Saturday, 30 May 2009

Pain d'épices – Spice Bread

I must be honest – I am not really all that keen on pain d'épices generally. However, since this is a much-loved traditional cake in France, I have perservered with it. I've tried to like it and acquire a taste for it, but it features large quantities of honey and a particular mix of spices that strike me as far too medicinal. I love honey of all sorts, but on toast with butter, not combined with spices like cloves and anise which only accentuate the medicinal character.

Honey is not easy to cook with. It usually dominates any recipe you add it to, and in the Touraine, the very strong dark miel de sarrasin (buckwheat honey) is widely considered the best honey for pain d'épices. It makes for a distinctive and memorable cake, but for me it's not really the best use for this wonderful honey, regardless of what the locals may say.

Whenever I come across a new recipe for pain d'épices, I like to try it in case it is The One That Changes Everything. Well, hurrah for David Lebovitz and his friend Flo Braker. They've come up with the goods.

Comme d'hab (As usual) I tweaked the recipe a touch to suit myself. I substituted ground allspice for the ground cloves and cardamom seeds for the anise. I thought this combination worked particularly well, even if it isn't quite traditional. There is orange zest in the recipe, and cardamom and orange always work well together. I also like the crunchy texture of the tiny cardamom seeds. The honey I chose was a relatively mild but not characterless English Borage honey. I noticed that David L comments that he feels buckwheat honey is too strong also.

For my next attempt at it I will substute some of the flour for about half a cup of finely chopped walnuts. I think they will add a texture and flavour that will work well, adding an alternate local touch to the buckwheat honey and making an ever so slightly more moist cake, with a pleasant nut flavour that will combine with the spices admirably.

This pain is more like a British teacake such as Bara Brith in that it is dense, not terribly sweet, and best eaten spread with butter, or even better, with soft cheese (St Moret would be a good choice in France, outside France, good old Philly is the obvious one). Traditional Pain d'épices itself has little or no fat, so you could also choose the traditional French approach of dipping your slice in coffee or tea for a lo-cal treat.

The rising agent is baking powder, not yeast. Susan over on Wild Yeast recently posted a most interesting looking recipe for pain d'épices using mustard to provide the heat that pepper normally gives. I haven't had a chance to try this one yet, but will eventually get round to it.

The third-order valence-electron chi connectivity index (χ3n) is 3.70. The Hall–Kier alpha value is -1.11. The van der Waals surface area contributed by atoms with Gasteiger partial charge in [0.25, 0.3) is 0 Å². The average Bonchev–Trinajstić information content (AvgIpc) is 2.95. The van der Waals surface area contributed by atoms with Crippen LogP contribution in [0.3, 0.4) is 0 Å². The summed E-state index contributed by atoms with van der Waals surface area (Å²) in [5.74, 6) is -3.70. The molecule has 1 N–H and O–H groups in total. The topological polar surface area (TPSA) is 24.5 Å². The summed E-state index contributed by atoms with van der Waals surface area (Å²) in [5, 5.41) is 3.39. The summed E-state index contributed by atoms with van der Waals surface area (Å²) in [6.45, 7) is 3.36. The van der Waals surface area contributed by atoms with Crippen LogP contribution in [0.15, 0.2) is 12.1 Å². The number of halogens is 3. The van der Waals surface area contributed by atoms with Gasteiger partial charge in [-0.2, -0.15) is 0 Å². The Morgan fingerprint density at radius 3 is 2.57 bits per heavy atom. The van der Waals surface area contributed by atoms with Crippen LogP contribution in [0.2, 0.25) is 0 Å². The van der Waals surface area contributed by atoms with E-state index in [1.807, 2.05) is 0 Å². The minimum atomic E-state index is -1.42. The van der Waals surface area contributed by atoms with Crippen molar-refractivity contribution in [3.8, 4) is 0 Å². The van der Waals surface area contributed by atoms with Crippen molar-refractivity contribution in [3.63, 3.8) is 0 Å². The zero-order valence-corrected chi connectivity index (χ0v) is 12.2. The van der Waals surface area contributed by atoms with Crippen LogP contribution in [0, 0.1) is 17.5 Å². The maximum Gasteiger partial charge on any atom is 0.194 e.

Pain d'épices lasts for days and days, if anything improving with a little age. It also freezes very well.

You can see a previous attempt at Pain d'épices here.



chm said...

I was salivating all over the keyboard while reading your post! Pain d'épices is amongst my favorites and I'll try your several recipes when I'm back in SoCal, not lo-cal, mind you.

However, I'll stick to anise, because I like the taste. Somewhat stronger than the delicate one of fennel, that I love.

Susan said...

I think all French people love anise, but I find it quite difficult to use so that it doesn't just taste medicinal.

Ken Broadhurst said...

I agree with you, Susan, all that pain d'épices is too medicinal in taste. Maybe it comes from growing up in America, where pies, cakes (called breads, like pumpkin, ginger, or zucchini breads) were so heavily spiced that they tasted only of spice. It was as if they were flavored with cough syrup.

Is pain d'épices really a Touraine thing? I think of it as Burgundian or Alsatian. A friend always brings us some from Vichy when she goes there, and we choke it down.

Ken Broadhurst said...

A very little reading says that Reims in Champagne was long considered the capital of pain d'épice. Dijon in Bourgogne comes in second, and a village in Alsace is considered the capital of spice bread. To me, it is gingerbread, but gingerbread in America is or was made with molasses, not honey.

chm said...

I may be mistaken, but I think pain d'épices is a specialty of Dijon, like liqueur de cassis or Grey-Poupon!

Susan said...

I think it was Burgundian / Alsatian originally, but it is so widely made and loved in France that it has been adopted in the Touraine as well. Around here, the apiarists often sell it at fairs because it is a way of featuring their honey.

The Beaver said...

Petite histoire de pain d'épices:

word verification:bholfain

Susan said... it's really Greek (like every recipe with honey in...) Thanks for the link Beaver :-)

Ken Broadhurst said...

It's the Larousse Gastronomique that says Reims en Champagne was long the capital of pain d'épices. That surprised me, because I always thought it was from Dijon too.

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